The word “free” in “free software” pertains to freedom, not price. You may or may not pay a price to get GNU software. Either way, once you have the software you have four specific freedoms in using it. The freedom to run the program as you wish; the freedom to copy the program and give it away to your friends and co-workers; the freedom to change the program as you wish, by having full access to source code; the freedom to distribute an improved version and thus help build the community. (If you redistribute GNU software, you may charge a fee for the physical act of transferring a copy, or you may give away copies.)

    The project to develop the GNU system is called the “GNU Project”. The GNU Project was conceived in 1983 as a way of bringing back the cooperative spirit that prevailed in the computing community in earlier days—to make cooperation possible once again by removing the obstacles to cooperation imposed by the owners of proprietary software.

  • What’s in a Name?

    A great challenge to the future of free software comes from the tendency of the “Linux” distribution companies to add nonfree software to GNU/Linux in the name of convenience and power. All the major commercial distribution developers do this; none limits itself to free software. Most of them do not clearly identify the nonfree packages in their distributions. Many even develop nonfree software and add it to the system. Some outrageously advertise “Linux” systems that are “licensed per seat”, which give the user as much freedom as Microsoft Windows.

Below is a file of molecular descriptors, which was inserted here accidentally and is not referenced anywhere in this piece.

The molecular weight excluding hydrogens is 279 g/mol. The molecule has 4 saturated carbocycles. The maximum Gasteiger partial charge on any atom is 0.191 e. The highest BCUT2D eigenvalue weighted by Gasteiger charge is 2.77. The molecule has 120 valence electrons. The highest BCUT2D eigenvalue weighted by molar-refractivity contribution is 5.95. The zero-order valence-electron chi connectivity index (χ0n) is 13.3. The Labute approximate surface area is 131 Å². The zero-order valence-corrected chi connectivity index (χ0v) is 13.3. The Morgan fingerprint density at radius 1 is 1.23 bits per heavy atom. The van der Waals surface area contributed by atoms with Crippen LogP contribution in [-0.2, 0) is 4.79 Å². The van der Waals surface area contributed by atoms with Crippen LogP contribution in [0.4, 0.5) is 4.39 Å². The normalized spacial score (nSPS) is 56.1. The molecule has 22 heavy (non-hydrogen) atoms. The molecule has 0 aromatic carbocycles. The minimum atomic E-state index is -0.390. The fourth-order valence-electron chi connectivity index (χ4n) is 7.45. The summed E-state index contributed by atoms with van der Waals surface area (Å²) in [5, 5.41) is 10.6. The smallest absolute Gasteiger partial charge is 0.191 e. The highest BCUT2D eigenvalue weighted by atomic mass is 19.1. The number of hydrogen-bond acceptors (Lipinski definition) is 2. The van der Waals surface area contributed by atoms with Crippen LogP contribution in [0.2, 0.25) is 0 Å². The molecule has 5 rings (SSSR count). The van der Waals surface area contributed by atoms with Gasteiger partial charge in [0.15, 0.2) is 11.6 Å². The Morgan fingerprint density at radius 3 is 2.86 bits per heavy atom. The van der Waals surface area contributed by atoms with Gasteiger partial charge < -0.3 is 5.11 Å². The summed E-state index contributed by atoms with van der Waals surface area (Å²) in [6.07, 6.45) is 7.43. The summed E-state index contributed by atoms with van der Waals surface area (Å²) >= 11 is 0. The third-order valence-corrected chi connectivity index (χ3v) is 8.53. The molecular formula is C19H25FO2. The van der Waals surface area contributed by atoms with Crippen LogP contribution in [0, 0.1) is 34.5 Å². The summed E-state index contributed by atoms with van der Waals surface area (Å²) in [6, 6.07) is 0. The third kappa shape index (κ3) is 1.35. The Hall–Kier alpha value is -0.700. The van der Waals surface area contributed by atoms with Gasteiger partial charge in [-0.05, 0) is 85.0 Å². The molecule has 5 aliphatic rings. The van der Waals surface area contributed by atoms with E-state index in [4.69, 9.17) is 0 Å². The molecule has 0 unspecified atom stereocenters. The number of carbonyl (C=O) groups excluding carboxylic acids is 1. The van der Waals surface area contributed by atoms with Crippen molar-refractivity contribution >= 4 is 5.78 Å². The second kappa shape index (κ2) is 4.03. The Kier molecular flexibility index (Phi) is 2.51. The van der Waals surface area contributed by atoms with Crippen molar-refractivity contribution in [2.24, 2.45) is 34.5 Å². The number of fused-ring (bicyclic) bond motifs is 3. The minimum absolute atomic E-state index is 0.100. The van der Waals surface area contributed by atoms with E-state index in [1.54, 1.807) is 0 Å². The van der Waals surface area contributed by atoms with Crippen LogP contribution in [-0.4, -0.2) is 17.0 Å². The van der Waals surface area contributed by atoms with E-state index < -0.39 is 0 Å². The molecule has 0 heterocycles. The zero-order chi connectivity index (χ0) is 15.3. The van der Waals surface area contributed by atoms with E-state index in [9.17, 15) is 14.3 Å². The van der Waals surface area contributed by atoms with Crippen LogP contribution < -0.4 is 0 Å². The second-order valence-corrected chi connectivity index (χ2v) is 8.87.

People try to justify adding nonfree software in the name of the “popularity of Linux”—in effect, valuing popularity above freedom. Sometimes this is openly admitted. For instance, Wired Magazine said that Robert McMillan, editor of Linux Magazine, “feels that the move toward open source software should be fueled by technical, rather than political, decisions.” And Caldera’s CEO openly urged users to drop the goal of freedom and work instead for the “popularity of Linux”.

  • GNU/Linux FAQ by Richard Stallman



Boot Loaders and Partition Tables